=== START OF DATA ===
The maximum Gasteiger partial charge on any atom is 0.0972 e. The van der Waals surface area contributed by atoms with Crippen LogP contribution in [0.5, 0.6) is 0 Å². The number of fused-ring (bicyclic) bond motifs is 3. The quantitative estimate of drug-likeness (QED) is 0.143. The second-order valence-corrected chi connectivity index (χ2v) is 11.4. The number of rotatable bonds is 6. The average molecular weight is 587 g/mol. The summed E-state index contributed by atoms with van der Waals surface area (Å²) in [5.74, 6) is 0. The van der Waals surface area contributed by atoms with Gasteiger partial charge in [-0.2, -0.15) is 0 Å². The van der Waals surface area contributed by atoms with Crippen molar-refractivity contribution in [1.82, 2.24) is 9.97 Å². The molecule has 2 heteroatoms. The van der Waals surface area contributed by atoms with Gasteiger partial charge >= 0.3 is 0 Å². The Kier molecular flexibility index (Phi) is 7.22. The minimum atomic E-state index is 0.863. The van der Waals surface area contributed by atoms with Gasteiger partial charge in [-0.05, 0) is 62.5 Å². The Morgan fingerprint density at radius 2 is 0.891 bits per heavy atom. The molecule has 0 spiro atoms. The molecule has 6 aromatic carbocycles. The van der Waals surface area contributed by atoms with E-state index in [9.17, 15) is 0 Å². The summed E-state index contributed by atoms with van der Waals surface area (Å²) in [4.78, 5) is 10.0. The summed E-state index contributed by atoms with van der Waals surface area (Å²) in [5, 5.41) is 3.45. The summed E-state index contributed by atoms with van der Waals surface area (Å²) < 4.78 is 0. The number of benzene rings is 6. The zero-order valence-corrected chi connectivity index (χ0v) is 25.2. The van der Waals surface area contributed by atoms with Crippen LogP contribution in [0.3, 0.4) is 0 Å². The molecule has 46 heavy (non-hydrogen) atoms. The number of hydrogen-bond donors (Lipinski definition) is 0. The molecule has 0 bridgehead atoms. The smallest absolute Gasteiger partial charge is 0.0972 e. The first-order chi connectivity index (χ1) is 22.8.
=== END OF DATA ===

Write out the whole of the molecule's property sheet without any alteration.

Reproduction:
The maximum Gasteiger partial charge on any atom is 0.0972 e. The van der Waals surface area contributed by atoms with Crippen LogP contribution in [0.5, 0.6) is 0 Å². The number of fused-ring (bicyclic) bond motifs is 3. The quantitative estimate of drug-likeness (QED) is 0.143. The second-order valence-corrected chi connectivity index (χ2v) is 11.4. The number of rotatable bonds is 6. The average molecular weight is 587 g/mol. The summed E-state index contributed by atoms with van der Waals surface area (Å²) in [5.74, 6) is 0. The van der Waals surface area contributed by atoms with Gasteiger partial charge in [-0.2, -0.15) is 0 Å². The van der Waals surface area contributed by atoms with Crippen molar-refractivity contribution in [1.82, 2.24) is 9.97 Å². The molecule has 2 heteroatoms. The van der Waals surface area contributed by atoms with Gasteiger partial charge >= 0.3 is 0 Å². The Kier molecular flexibility index (Phi) is 7.22. The minimum atomic E-state index is 0.863. The van der Waals surface area contributed by atoms with Gasteiger partial charge in [-0.05, 0) is 62.5 Å². The Morgan fingerprint density at radius 2 is 0.891 bits per heavy atom. The molecule has 0 spiro atoms. The molecule has 6 aromatic carbocycles. The van der Waals surface area contributed by atoms with E-state index in [9.17, 15) is 0 Å². The summed E-state index contributed by atoms with van der Waals surface area (Å²) in [4.78, 5) is 10.0. The summed E-state index contributed by atoms with van der Waals surface area (Å²) in [5, 5.41) is 3.45. The summed E-state index contributed by atoms with van der Waals surface area (Å²) < 4.78 is 0. The number of benzene rings is 6. The zero-order valence-corrected chi connectivity index (χ0v) is 25.2. The van der Waals surface area contributed by atoms with Crippen LogP contribution in [0.3, 0.4) is 0 Å². The molecule has 46 heavy (non-hydrogen) atoms. The number of hydrogen-bond donors (Lipinski definition) is 0. The molecule has 0 bridgehead atoms. The smallest absolute Gasteiger partial charge is 0.0972 e. The first-order chi connectivity index (χ1) is 22.8.